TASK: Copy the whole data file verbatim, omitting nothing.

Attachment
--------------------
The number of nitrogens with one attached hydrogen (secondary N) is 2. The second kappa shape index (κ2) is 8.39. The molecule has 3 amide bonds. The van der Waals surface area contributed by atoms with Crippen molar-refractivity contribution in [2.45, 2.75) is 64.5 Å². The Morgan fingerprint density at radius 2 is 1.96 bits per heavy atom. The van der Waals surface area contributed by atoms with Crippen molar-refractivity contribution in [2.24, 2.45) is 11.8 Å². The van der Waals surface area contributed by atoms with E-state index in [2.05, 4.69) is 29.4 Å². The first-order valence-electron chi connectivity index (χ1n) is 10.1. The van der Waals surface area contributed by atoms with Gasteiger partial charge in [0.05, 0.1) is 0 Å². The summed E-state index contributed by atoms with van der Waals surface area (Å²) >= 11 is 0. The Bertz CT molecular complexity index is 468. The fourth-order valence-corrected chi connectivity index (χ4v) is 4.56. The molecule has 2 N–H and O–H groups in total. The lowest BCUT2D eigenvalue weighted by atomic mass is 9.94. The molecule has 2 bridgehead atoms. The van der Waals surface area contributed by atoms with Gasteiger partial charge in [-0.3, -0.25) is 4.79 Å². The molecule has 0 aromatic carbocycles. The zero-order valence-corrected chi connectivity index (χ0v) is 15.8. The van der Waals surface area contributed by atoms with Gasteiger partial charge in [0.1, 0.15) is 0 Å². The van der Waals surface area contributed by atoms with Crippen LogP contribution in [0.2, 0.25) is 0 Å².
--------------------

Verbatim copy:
The number of nitrogens with one attached hydrogen (secondary N) is 2. The second kappa shape index (κ2) is 8.39. The molecule has 3 amide bonds. The van der Waals surface area contributed by atoms with Crippen molar-refractivity contribution in [2.45, 2.75) is 64.5 Å². The Morgan fingerprint density at radius 2 is 1.96 bits per heavy atom. The van der Waals surface area contributed by atoms with Crippen molar-refractivity contribution in [2.24, 2.45) is 11.8 Å². The van der Waals surface area contributed by atoms with E-state index in [2.05, 4.69) is 29.4 Å². The first-order valence-electron chi connectivity index (χ1n) is 10.1. The van der Waals surface area contributed by atoms with Gasteiger partial charge in [0.05, 0.1) is 0 Å². The summed E-state index contributed by atoms with van der Waals surface area (Å²) >= 11 is 0. The Bertz CT molecular complexity index is 468. The fourth-order valence-corrected chi connectivity index (χ4v) is 4.56. The molecule has 2 N–H and O–H groups in total. The lowest BCUT2D eigenvalue weighted by atomic mass is 9.94. The molecule has 2 bridgehead atoms. The van der Waals surface area contributed by atoms with Gasteiger partial charge in [-0.3, -0.25) is 4.79 Å². The molecule has 0 aromatic carbocycles. The zero-order valence-corrected chi connectivity index (χ0v) is 15.8. The van der Waals surface area contributed by atoms with Gasteiger partial charge in [0.1, 0.15) is 0 Å². The van der Waals surface area contributed by atoms with Crippen LogP contribution in [0.2, 0.25) is 0 Å².